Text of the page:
Guest Conductor Karina Canellakis makes her Phoenix Symphony debut in an imaginative, impressionistic program sure to make a splash. Debussy, Britten and Sibelius contribute works that capture the many moods of the sea, with its sun-drenched waves and watery depths. Pianist Stewart Goodyear, proclaimed “a phenomenon” by The Los Angeles Times, returns to Symphony Hall in the sensuous “Egyptian” Piano Concerto of French composer Camille Saint-Saëns, who reportedly wrote this dazzling work after a boat ride up the Nile.



Beethoven and Mozart Saturday, February 10, 2018 7:30PM   ·   More Info »
Beethoven and Mozart


Tito Muñoz, conductor
Denis Kozhukhin, piano

Mozart: Symphony No. 35, “Haffner”
Arnold Schoenberg: Verklärte Nacht (Transfigured Night)
Beethoven: Piano Concerto No. 5, “Emperor”

Tito Muñoz leads a program featuring the radiant “Haffner” Symphony, written by a young Mozart to prove his talents to a discerning Viennese public. Beethoven’s magisterial final piano concerto – the “Emperor” – will be performed to perfection by the great Russian pianist Denis Kozhukhin in a highly-anticipated debut. Also, Schoenberg’s Verklärte Nacht (Transfigured Night) – a lush tone poem for strings on themes of love, desire and betrayal.



Brahms and Schumann Saturday, February 24, 2018 7:30PM   ·   More Info »
Brahms and Schumann


Tito Muñoz, conductor
Friederike Starkloff, violin

Webern: Passacaglia
Schumann: Symphony No. 4
Brahms: Violin Concerto

Each of Brahms’ concertos can be counted among music’s towering masterpieces, and the formidable violin concerto may be the composer’s very finest. Internationally acclaimed violinist Friederike Starkloff (“superb – capricious, feisty and seductive” – Classical Source) debuts with The Phoenix Symphony to perform this exemplary work alongside Robert Schumann’s joyous Fourth Symphony and the romantic Passacaglia from Anton Webern.



Tchaikovsky Fifth Symphony Saturday, March 17, 2018 7:30PM   ·   More Info »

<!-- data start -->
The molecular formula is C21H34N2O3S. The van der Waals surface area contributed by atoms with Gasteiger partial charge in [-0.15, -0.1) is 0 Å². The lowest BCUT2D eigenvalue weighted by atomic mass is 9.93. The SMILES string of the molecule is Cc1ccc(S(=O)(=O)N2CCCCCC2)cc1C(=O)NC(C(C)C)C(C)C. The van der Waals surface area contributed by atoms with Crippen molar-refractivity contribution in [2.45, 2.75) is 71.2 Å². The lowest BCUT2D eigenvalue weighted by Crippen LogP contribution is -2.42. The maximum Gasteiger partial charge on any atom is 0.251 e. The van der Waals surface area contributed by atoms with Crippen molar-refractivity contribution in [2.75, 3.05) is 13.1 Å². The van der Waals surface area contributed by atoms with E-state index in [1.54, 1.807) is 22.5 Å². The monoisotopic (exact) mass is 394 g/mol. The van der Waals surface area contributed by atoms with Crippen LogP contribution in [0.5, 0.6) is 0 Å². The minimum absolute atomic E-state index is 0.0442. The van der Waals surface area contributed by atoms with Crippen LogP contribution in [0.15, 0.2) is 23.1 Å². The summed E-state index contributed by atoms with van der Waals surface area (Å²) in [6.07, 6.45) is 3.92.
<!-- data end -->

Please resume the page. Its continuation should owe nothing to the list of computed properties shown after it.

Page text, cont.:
Tchaikovsky Fifth Symphony


Tito Muñoz, conductor
Steven Moeckel, violin

Kenneth Fuchs: New Work (world premiere)
Korngold: Violin Concerto
Tchaikovsky: Symphony No. 5

Tchaikovsky poured his soul into each of his symphonies, expressing passion and pathos as no other composer has. Tito Muñoz leads Tchaikovsky’s searing Fifth Symphony. Plus, Concertmaster Steven Moeckel solos in Korngold’s breathtakingly lyrical Violin Concerto. The program opens with a world premiere from American composer Kenneth Fuchs.



Elgar Cello Concerto Saturday, April 14, 2018 7:30PM   ·   More Info »
Elgar Cello Concerto


Tito Muñoz, conductor
István Várdai, cello

Nina Young: Agnosco Veteris
Elgar: Cello Concerto
Mendelssohn: Symphony No. 3, “Scottish”

Hungarian cellist István Várdai debuts with The Phoenix Symphony in Elgar’s rhapsodic Cello Concerto – the composer’s swansong, full of melancholy and farewell. Plus, Mendelssohn’s stirring “Scottish” Symphony – a symphonic souvenir of his visit to the highlands. Tito Muñoz opens the program with Nina Young’s Agnosco Veteris, full of striking contrasts of mood and sonority.



Mozart Piano Concerto No. 22 Saturday, April 28, 2018 7:30PM   ·   More Info »
Mozart Piano Concerto No. 22


Jeffrey Kahane, conductor and piano

Mozart: Piano Concerto No. 22
Dvorák: Nocturne in B major
Bartók: Concerto for Orchestra

Conducting from the keyboard, guest Jeffrey Kahane performs Mozart’s elegant Piano Concerto No. 22. Then, on the podium, he leads a concerto for the entire ensemble – Bartók’s sensational Concerto for Orchestra, a Phoenix Symphony specialty. Dvorák’s Nocturne for Strings, which began life as the gorgeous slow movement of a string quartet, rounds out the program.



Schubert and Brahms Saturday, May 12, 2018 7:30PM   ·   More Info »
Schubert and Brahms


Tito Muñoz, conductor
Maria Valdes, soprano
Rod Gilfry, baritone
The Phoenix Symphony Chorus

Schubert: Symphony No.8, “Unfinished”
Brahms: Ein deutsches Requiem (A German Requiem)

Johannes Brahms established his reputation not with an orchestral work but with a sacred choral work: his profoundly moving German Requiem, which he labored over for a dozen years. He found a musical language full of drama and touching intimacy. Tito Muñoz leads a romantic program featuring Brahms’ masterpiece alongside Schubert’s immortal “Unfinished” Symphony.



Rachmaninoff Second Symphony Saturday, June 2, 2018 7:30PM   ·   More Info »
Rachmaninoff Second Symphony


Tito Muñoz, conductor
Anne Akiko Meyers, violin

Bernstein: Overture to Candide
Adam Schoenberg: Violin Concerto
Rachmaninoff: Symphony No. 2

Celebrate the end of The Phoenix Symphony’s 70th Anniversary Season with Rachmaninoff’s intensely passionate Second Symphony, showcasing the composer’s soaring melodies and opulent orchestral colors in abundance. Capping a season-long focus on the music of Leonard Bernstein, Tito Muñoz features the exuberant Candide Overture. Anne Akiko Meyers makes a welcome return to The Phoenix Symphony to perform Adam Schoenberg’s new violin concerto.



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Subscription Notes: Please indicate seating preferences. If your request cannot be accommodated, a member of our Patron Services team will contact you. Seating is done on a first come, first served basis.